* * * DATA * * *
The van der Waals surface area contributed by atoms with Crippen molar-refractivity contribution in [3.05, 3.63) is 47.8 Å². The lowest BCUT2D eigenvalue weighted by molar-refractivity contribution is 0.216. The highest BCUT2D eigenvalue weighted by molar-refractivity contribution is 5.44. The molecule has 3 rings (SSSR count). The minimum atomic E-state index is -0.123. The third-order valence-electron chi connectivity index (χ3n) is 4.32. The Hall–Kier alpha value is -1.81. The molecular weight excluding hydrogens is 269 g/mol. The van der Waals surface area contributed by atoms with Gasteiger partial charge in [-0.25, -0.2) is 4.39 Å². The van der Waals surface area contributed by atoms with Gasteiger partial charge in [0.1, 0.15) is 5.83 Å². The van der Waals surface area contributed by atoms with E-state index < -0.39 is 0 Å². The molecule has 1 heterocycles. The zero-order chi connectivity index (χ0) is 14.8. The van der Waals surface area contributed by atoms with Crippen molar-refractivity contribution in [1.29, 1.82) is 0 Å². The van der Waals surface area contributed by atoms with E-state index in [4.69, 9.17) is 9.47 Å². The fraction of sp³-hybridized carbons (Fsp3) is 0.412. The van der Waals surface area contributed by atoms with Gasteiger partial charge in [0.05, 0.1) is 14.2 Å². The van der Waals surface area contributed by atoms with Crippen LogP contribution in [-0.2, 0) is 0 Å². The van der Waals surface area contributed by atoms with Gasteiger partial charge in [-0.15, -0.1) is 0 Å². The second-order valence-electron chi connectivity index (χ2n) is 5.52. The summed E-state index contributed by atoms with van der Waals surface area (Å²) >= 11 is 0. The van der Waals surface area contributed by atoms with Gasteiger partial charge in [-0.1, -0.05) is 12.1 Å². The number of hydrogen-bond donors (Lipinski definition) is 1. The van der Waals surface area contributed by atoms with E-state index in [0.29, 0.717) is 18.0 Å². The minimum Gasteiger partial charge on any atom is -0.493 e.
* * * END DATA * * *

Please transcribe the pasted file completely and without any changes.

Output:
The van der Waals surface area contributed by atoms with Crippen molar-refractivity contribution in [3.05, 3.63) is 47.8 Å². The lowest BCUT2D eigenvalue weighted by molar-refractivity contribution is 0.216. The highest BCUT2D eigenvalue weighted by molar-refractivity contribution is 5.44. The molecule has 3 rings (SSSR count). The minimum atomic E-state index is -0.123. The third-order valence-electron chi connectivity index (χ3n) is 4.32. The Hall–Kier alpha value is -1.81. The molecular weight excluding hydrogens is 269 g/mol. The van der Waals surface area contributed by atoms with Gasteiger partial charge in [-0.25, -0.2) is 4.39 Å². The van der Waals surface area contributed by atoms with Gasteiger partial charge in [0.1, 0.15) is 5.83 Å². The van der Waals surface area contributed by atoms with E-state index < -0.39 is 0 Å². The molecule has 1 heterocycles. The zero-order chi connectivity index (χ0) is 14.8. The van der Waals surface area contributed by atoms with Crippen molar-refractivity contribution in [1.29, 1.82) is 0 Å². The van der Waals surface area contributed by atoms with E-state index in [4.69, 9.17) is 9.47 Å². The fraction of sp³-hybridized carbons (Fsp3) is 0.412. The van der Waals surface area contributed by atoms with Gasteiger partial charge in [0.05, 0.1) is 14.2 Å². The van der Waals surface area contributed by atoms with Crippen LogP contribution in [-0.2, 0) is 0 Å². The van der Waals surface area contributed by atoms with Gasteiger partial charge in [-0.15, -0.1) is 0 Å². The second-order valence-electron chi connectivity index (χ2n) is 5.52. The summed E-state index contributed by atoms with van der Waals surface area (Å²) >= 11 is 0. The van der Waals surface area contributed by atoms with Gasteiger partial charge in [-0.1, -0.05) is 12.1 Å². The number of hydrogen-bond donors (Lipinski definition) is 1. The van der Waals surface area contributed by atoms with E-state index in [0.29, 0.717) is 18.0 Å². The minimum Gasteiger partial charge on any atom is -0.493 e.